I’ve been talking with him for months about whether or not he’s an alcoholic. I point this out to him and ask him to consider that he doesn’t have to be an alcoholic to not drink. He is stuck in the black and white thinking of whether or not he needs to label himself and whether or not he has failed himself. Nobody sets out in life with the goal of being an alcoholic.
It’s terrifying to him to consider that he’s followed the same path that his parents did of being high functioning alcoholics. He wants to be like them in business and especially in becoming an entrepreneur. This gives me an idea. I ask him to allow me to pitch a product to him. He’s excited to change the subject and readily agrees. I tell him that I know of a program that is guaranteed to improve his health, his memory functions, cause him to lose weight, AND save him money. I tell him I have scientific evidence – mountains of it – that completely backs up my claims. He can barely stay in his seat. “How much would the program cost?” I tell him that’s the very best part – that I am planning on giving it away for free. He’s outraged. He tells me I’m a fool – that I could make millions. I keep my poker face and insist that it is free and that not only are the results instantaneous but that the program involves only one step and one decision. He can’t stand it anymore and demands to know what the program is. I hold his gaze and say, “It’s simple. Don’t drink.”
His face falls. He’s disappointed. He thought I really had something marketable there. Turns out I do and the folks who know the most about it (experts in fact) are giving it away too – they are the men and women of Alcoholics Anonymous. Now again I stress – you don’t have to be an alcoholic to not drink. In fact anyone can do it…er, not do it. To mollify my client’s outrage I offer the following challenge:
1. Keep track of the amount of money you spend on alcohol for the next 30 days 2. Keep a running tally of the amount of time you spend in bars and taverns over the next month record each time how much fun you had and how much of the time was boring or unsatisfying. 3. Weigh yourself at the beginning and end of the month. 4. Write down how many drinks you will have before you go out for the evening and then write down how many you actually had. 5. Write out your current goals – occupationally, relationally, financially, and health wise at the start of the month. Record your progress at the end of the month.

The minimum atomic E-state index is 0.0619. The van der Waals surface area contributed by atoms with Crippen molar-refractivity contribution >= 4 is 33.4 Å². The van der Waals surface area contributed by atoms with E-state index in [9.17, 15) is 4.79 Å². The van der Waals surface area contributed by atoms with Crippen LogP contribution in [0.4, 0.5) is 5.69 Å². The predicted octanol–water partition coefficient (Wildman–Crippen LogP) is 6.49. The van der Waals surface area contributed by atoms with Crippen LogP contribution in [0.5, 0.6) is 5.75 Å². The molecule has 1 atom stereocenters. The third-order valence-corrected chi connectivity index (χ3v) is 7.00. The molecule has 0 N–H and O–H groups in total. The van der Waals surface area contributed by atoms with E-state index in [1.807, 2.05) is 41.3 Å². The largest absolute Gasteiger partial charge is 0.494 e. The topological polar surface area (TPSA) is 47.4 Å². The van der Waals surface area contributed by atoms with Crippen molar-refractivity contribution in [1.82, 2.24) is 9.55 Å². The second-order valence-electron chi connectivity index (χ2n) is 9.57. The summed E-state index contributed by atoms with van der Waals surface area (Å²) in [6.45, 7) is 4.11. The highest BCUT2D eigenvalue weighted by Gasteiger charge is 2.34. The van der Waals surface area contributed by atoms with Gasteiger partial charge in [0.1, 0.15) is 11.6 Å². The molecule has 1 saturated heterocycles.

He stares down at the floor. “I don’t know if I can do that.” Time to push the envelope. “Why not?” He shifts uncomfortably in his seat. “Well, I find the more I pay attention to my drinking the less I enjoy it.” I ask him to describe to me the last time he had fun drinking. He sits and thinks for a long time – too long. He goes back to arguing that by giving up drinking he will be sacrificing a great deal. I remind him that the program is completely optional and suggest that he write a list of pros and cons. He looks progressively conflicted. I close out the session by again appealing to his business side and ask him to conduct a cost/benefit analysis of alcohol use.
The following week he arrives looking very displeased. He recorded his drinking from the previous weekend and is amazed that his bar tabs totaled $53 in two evenings. I ask him if he also consumed alcohol at home before going out. He stares at me like one of the kids from South Park. “Oh, you mean pre-gaming?” Um, sure. “Well yeah, I had a few drinks before going out. I save money that way.” I suggest that there is a time in a man’s life when he puts aside certain behaviors. He grasps this. I explain to him that I’m not interested in drawing those lines for others but perhaps the line for “pre-gaming” is somewhere south of being a 40 year old man. He goes back to studying my carpet.
The following weeks show progressive discomfort. He reports greater awareness of his hangovers and he notes that he is in fact gaining weight. He makes several attempts to argue with me that he is not an alcoholic even though I haven’t brought it up. I suggest that people who are not alcoholics generally do not seek to start arguments with me about whether or not they are one. I ask him how many types of alcoholism he believes there are? He stares at me as though I am speaking a foreign language. “Multiple the number you’re thinking of by a hundred.” My carpet is fascinating.
I marvel at intellectuals. He arrives for session with a folder full of research. He has determined much to his shock and dismay that binge drinking is unhealthy. This is somehow surprising. I ask him what type of alcohol consumption is healthy? He proudly declares, “Wine!” Cool – red wines in moderation – which he doesn’t drink. He likes Vodka because it’s the type of alcohol that, “tastes the least like alcohol.” I ask if any amount of liquor consumption is safe? He is very displeased to tell me his findings are that some people can drink small amounts of liquor and not derive serious health risks. I ask if he is one of these folks and he shakes his head. I suggest that he make a conscious choice regarding how much further harm he is willing to do to himself. “I really don’t want to think that I’m an alcoholic!” Right. That’s not what I asked – that’s a debate that will keep you stuck. As my friends in AA say, “think, think, think…drink, drink, drink.”